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Press translations [Japan]. Economic Series 0225, 1946-01-29.
Supreme Commander for The Allied Powers. Allied Translator and Interpreter Section.

translation-number: economic-1000

call-number: DS801 .S81

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No. 1000 Date: 29 Jan 46


ITEM 1 Tenant Rent Disputes in ISHIKAWA-Ken - Provincial Newspaper Hokkoku Mainichi (Sendai) - 23 Jan 46. Translator: Y. Kurata.
Full Translation:
In ISHIKAWA-Ken, the Prefectural Office announced that disputes concerning tenant rents, most of which were hitherto solved by the so-called Thought Police, to the disadvantage of tenant farmers, would be settled by both the official arbitrators in the Office and the Farm Land Committees in each locality. Now that the compulsory buying of farm lands, which belong either to the absentee landowners, or to those exceeding the land holding limit of five chobu per landowner and the rent-in-cash system, has been put into effect by the Farm Land Law. The same office has also warned landowners against the recent tendency among them to deprive tenant farmers of their farm lands, on the ground that they would cultivate them personally.
As a result of such activity on the part of landowners, more than l4 rent disputes have been reported to the Prefectural Office. Such being the case, the authorities in the Office have issued the following statement:
"Article nine of the Farm Land Reform Law provides that if there is a desire on the part of landowners to cultivate their lands themselves, they shall be able to recover their lands from tenant farmers. The truth is, however, that they will be authorized to get back their farm lands from tenant farmer and cultivate them by themselves only when there is a fair prospect of increasing the production of food by so doing. This, only after having taken into consideration the actual state of the tenant farmers.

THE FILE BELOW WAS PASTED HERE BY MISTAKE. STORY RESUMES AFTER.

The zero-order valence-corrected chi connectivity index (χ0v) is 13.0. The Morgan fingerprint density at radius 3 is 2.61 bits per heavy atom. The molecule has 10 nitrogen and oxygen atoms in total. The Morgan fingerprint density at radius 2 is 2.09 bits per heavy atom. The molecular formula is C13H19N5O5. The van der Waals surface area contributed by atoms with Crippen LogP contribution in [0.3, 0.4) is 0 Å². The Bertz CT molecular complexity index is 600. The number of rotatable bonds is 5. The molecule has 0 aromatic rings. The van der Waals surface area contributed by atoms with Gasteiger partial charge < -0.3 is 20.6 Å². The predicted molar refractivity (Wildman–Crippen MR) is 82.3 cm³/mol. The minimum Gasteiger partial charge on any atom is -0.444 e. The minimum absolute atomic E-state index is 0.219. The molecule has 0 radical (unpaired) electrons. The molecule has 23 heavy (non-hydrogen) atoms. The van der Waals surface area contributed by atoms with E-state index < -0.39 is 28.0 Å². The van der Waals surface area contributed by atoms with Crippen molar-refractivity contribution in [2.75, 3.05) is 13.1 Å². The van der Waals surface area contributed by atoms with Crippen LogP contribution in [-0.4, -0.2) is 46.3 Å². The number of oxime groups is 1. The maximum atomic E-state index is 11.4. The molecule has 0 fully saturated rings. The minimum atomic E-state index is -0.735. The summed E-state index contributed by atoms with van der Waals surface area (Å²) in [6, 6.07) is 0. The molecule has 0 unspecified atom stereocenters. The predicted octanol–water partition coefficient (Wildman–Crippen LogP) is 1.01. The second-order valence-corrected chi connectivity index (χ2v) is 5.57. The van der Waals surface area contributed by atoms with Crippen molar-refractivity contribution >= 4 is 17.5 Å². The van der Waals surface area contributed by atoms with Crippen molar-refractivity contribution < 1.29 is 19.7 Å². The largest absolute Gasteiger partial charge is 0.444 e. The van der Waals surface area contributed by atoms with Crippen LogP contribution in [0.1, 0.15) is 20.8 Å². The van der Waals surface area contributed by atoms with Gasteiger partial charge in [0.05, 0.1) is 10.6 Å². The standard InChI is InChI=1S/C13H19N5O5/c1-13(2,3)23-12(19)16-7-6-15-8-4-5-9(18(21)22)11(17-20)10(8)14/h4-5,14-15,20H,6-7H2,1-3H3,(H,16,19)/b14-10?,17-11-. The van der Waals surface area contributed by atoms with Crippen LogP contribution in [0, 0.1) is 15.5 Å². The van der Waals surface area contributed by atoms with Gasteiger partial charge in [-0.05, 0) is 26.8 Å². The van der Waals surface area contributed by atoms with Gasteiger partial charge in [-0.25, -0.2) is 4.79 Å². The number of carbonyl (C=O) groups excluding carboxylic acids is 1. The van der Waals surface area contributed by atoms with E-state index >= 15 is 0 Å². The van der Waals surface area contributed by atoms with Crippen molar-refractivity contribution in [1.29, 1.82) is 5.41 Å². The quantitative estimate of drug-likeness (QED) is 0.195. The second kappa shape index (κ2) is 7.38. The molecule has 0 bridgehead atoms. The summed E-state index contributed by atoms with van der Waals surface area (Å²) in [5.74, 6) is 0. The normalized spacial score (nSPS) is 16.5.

Therefore, if such a dispute, does occur, we hope that tenant farmers will lose no time in asking the Farm Land Committees, in every locality, or, if necessary, the official arbitrators, for the solution of such problems. Besides, we must report the circumstances of disputed to Allied Headquarters."
ITEM 2 The Problem of Wage Increases and Inflation - Asahi Shimbun - 26 Jan 46. Translator: R. Shibata.
Recently strikes demanding wage increases have been appearing continuously. This may suggest to us, on the one hand, a strong growth of the labor union movement and, on the other hand, the necessity for increased wages of laborers in order to keep up their living in the present inflation. In this, their demands may be right. However, if such demands should tend to go beyond what is necessary and as such should tend to become prevalent among all labor unions, the result would be a catastrophic spinal between wage increase, purchase power, and inflation. The unpropertied citizens and laborers, who are said to be most severely affected by inflation, must check inflation with intelligence, before it gets out of hand. The following

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ECONOMIC SERIES: 225 (Continued)
ITEM 2 (Continued)
statements, made by the financial authorities and a leader concerned in the labor conflict, are on the problems of inflation and wage increases.